When you see a man walking down the street talking to himself, what is your first thought? Most likely it’s, “He is crazy!” What about the lady at the bus stop yelling strange phases? You immediately become guarded and move as far away from her as possible. I know you’ve done it. We all have.
We are so quick to judge others on the surface level without taking the time to think that maybe God is placing us in a situation for a reason. Maybe it is a test and in order to pass, you must show love and compassion for something or someone that you do not understand.
Perhaps the man or woman you judge are suffering from a mental illness. However, do not be deceived by appearances, because mental illness does not have “a look.”
When most people look at me, they see a successful, 20-something-year-old woman who is giving of herself and her time. In the past, they would only see a bubbly, out-going, praying and saved young lady who is grounded in her faith. When outsiders look at me, they often see someone with two degrees from two of America’s most prestigious institutions, an entrepreneur who prides herself on inspiring others to live life on purpose, and simply lets her light shine despite all obstacles.
However, what so many do not know is that there was a time when I was dying on the inside. On a beautiful summer morning, at the tender age of 25, I suddenly felt sick. It was not the kind of sick where one is coughing with a fever and chills. I felt as if there were a ton of bricks on top of my body and I could not move my feet from the bed to the floor.
Then, there were times when I was unable to stop my mind from racing. I had a hard time concentrating on simple tasks and making decisions. My right leg would shake uncontrollably and I would get so overwhelmed by my mind.
It was in those moments when I inspired to begin researching depression and anxiety. I had the following thoughts as I read the symptoms: “This sounds like me. But, if I’m diagnosed with depression and anxiety, does this mean I am no longer grounded in my faith? Would I walk around claiming something that the Christians deemed as not being a “real” disease? Am I speaking this illness into existence?”
According to the National Association of Mental Illness (NAMI), Depression is a chemical imbalance in the brain and mood disorder that causes persistent feelings of sadness, hopelessness, guilt and one cannot “just snap out of it.”
NAMI also describes anxiety as chronic and exaggerated worrying about everyday life. This can consume hours each day, making it hard to concentrate or finish routine daily tasks.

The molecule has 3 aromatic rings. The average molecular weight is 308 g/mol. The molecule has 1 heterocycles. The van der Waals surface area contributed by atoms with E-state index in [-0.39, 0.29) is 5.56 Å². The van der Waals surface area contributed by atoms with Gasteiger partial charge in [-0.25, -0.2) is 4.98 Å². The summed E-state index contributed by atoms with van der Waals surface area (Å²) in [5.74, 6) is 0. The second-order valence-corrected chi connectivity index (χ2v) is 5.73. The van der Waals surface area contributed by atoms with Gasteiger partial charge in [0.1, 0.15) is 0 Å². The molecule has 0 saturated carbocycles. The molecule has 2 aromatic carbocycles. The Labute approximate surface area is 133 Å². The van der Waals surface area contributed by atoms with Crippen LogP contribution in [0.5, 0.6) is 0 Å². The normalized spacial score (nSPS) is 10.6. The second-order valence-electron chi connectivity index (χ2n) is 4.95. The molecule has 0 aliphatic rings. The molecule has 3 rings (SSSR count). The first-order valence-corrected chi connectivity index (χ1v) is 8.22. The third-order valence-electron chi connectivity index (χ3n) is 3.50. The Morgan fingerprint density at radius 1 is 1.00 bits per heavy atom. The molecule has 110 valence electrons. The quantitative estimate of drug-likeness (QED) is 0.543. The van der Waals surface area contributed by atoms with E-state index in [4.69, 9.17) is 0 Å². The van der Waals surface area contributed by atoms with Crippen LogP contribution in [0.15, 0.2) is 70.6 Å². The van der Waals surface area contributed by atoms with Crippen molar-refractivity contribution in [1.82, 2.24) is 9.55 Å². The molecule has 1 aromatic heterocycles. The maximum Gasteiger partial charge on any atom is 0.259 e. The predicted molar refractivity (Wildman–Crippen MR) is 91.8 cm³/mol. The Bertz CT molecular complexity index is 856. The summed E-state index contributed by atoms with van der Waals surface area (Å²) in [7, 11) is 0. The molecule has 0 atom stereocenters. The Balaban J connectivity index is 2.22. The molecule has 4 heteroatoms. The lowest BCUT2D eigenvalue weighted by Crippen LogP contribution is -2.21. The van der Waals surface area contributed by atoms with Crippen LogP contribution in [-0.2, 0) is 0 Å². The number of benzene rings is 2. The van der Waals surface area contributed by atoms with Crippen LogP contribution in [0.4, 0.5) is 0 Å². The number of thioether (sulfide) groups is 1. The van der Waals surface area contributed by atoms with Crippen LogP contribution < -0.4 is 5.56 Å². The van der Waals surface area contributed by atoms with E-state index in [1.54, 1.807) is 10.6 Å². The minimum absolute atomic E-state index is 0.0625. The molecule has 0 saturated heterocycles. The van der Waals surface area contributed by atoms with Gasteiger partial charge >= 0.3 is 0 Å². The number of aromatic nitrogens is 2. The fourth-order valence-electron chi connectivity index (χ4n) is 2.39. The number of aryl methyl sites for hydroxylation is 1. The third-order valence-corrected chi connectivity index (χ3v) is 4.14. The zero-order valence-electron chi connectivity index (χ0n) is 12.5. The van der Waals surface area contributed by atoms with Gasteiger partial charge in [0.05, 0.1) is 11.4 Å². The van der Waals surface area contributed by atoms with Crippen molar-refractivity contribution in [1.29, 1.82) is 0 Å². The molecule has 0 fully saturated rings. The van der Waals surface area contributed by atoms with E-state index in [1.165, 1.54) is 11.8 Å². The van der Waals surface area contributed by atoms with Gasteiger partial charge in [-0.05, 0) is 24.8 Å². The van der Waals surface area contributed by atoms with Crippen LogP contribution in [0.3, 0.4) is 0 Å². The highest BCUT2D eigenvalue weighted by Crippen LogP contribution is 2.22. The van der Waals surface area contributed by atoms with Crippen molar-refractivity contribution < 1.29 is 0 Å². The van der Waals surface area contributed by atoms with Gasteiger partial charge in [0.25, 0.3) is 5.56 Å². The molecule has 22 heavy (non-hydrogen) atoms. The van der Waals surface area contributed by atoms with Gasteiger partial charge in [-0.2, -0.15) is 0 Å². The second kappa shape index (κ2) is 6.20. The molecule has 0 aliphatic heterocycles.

As the months passed, my symptoms became progressively worse and I became so numb to life. I slowly began to open up to my church family and some of the responses I received were so hurtful. I received a variety of suggestions on everything from speaking in tongues for 20 minutes to avoiding medication because it would make my condition worse.
As a result, I did not know what to do. I felt lost and alone, because a community that I turned to first in my time of trial and tribulation did not understand me. I was so deep in my depression that praying and reading my Bible was too difficult of a task to complete.
As time went on, I eventually went to the doctor and guess what? I was right. I went undiagnosed for over 10 years. Imagine the consequences if a person with cancer, AIDS/HIV or diabetes went undiagnosed.
I eventually found myself in the hospital after a friend called 911 to notify them of my suicide attempt. I was so removed from life that when the doctor asked me the day of the week and date, I could not tell him.
Honestly, I can tell you a number of reasons why I tried to commit suicide. Some of them were external factors, such as finances. Some of it was burn-out. Some of it was unresolved childhood issues and genetics.
However, after learning my family medical history, I discovered that several members of my family battled mental illness during their lifetime. Both of my parents battled mental illness, and my grandfather informed me about the time he tried to commit suicide at the age of 14. My uncle was admitted to the hospital due to schizophrenia.
Over time, I’ve come to the conclusion that I have no reason to feel ashamed or embarrassed. God has placed amazing people in my life from family members, friends who are simply extended family, doctors, therapists, and medication.
While my goal is not to rely on medication for the rest of my life, I am grateful that I found something that works while I work through recovery. Looking back to where I was about two years ago, I would have never saw myself living life with depression and anxiety.
I believe in the power of prayer and God’s word. As the scripture states in James 2:17, “Faith by itself isn’t enough. Unless it produces good deeds, it is dead and useless.” This leads me to believe that no matter how difficult the situation is, I will have to work towards healing and recovery even though I have a strong foundation and faith.